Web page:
After Woolwich: Analyzing Open Source Communications to Understand the Interactive and Multi-Polar Dynamics of The Arc of Conflict

New paper by Colin Roberts, Martin Innes, Alun Preece and David Rogers published in the British Journal of Criminology, Oxford University Press

In his 2011 presidential address to the American Sociological Association, Randall
Collins theorized the time dynamics of conflict, and the causes and consequences of
violence escalation and de-escalation. Developing themes from his previous work on
the rituals and routines of violence (Collins 2008), Collins connects to a long-standing
sociological interest in explaining and accounting for conflict. This ranges from the
seminal contribution of Coser (1956), stretching back to the foundational statements of
Simmel (1922/1955). Collins’ particular contribution to this tradition is a proposition
that conflicts progress through three principal temporal phases: explosion, plateau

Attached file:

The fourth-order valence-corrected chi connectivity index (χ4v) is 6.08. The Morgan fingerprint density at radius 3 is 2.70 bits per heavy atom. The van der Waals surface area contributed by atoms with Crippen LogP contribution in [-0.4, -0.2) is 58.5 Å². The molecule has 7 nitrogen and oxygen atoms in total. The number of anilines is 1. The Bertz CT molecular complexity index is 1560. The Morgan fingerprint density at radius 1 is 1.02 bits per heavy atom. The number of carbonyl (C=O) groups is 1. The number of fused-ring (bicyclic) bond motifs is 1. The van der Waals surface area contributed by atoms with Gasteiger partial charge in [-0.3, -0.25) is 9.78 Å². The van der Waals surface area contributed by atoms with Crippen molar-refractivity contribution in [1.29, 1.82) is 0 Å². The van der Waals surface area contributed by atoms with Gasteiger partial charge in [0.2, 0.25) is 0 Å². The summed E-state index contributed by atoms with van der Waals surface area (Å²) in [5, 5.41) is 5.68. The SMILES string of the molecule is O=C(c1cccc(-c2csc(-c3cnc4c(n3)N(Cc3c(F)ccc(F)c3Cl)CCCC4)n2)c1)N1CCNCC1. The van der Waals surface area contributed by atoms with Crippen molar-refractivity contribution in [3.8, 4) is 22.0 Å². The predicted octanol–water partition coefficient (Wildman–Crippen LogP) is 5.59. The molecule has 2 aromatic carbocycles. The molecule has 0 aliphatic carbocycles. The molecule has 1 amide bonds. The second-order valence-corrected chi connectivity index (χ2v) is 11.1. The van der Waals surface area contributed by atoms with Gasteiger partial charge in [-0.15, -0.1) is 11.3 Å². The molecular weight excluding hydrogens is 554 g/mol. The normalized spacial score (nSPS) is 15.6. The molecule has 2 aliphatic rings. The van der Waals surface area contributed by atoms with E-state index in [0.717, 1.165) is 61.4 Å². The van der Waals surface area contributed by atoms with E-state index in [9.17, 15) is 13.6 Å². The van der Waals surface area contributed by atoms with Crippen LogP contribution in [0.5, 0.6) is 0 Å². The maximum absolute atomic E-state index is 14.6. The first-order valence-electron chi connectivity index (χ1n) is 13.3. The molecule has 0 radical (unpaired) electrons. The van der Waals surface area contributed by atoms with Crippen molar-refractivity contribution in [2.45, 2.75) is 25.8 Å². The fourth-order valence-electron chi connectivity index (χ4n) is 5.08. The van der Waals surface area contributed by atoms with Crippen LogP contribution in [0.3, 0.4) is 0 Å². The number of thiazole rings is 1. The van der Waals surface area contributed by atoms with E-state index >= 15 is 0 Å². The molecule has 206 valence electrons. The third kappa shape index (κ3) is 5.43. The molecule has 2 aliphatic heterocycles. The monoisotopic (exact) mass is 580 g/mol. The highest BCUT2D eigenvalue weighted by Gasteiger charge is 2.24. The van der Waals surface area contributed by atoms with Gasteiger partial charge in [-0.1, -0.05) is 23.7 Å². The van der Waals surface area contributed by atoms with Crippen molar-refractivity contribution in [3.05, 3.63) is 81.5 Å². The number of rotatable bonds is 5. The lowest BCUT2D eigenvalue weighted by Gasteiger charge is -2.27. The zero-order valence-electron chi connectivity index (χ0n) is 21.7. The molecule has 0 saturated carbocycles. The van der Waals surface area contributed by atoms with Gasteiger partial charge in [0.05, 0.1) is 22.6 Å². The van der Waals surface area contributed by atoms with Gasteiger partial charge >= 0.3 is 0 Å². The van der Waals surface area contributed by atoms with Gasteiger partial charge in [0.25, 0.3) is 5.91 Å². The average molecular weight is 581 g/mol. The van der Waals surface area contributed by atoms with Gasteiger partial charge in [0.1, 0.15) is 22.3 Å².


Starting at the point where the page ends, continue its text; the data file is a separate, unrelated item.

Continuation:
and dissipation. He posits that irrespective of the scale of conflict, there is a generalizable
process to how violence between engaged actors and groups emerges, unfolds and
subsides. Albeit he does not describe it in such terms, it is a model suggesting a patterned
‘arc of conflict’.
In formulating his ideas, Collins’ drew upon a diverse empirical base from a range
of fairly orthodox research methodologies. What he was not in a position to do however,
was to be informed by the increasing number of innovative approaches using
analyses of open source communications data to trace how particular conflicts adapt
and change with the passing of time. For instance, Procter et al. (2013) examined the
role that social media played in the social organization of the London riots in 2011.
They highlight how Blackberry Messenger in particular facilitated a range of illegal
activities. Collectively these studies (see for example Cassa et al. 2013; Brym et al. 2014;
LeFebrve and Armstrong 2016), suggest analysis of data derived from social media can
afford unique insights into social responses and reactions to high profile crime events
in particular.

View paper on BJC: academic.oup.com/bjc/article-lookup/doi/10.1093/bjc/azx024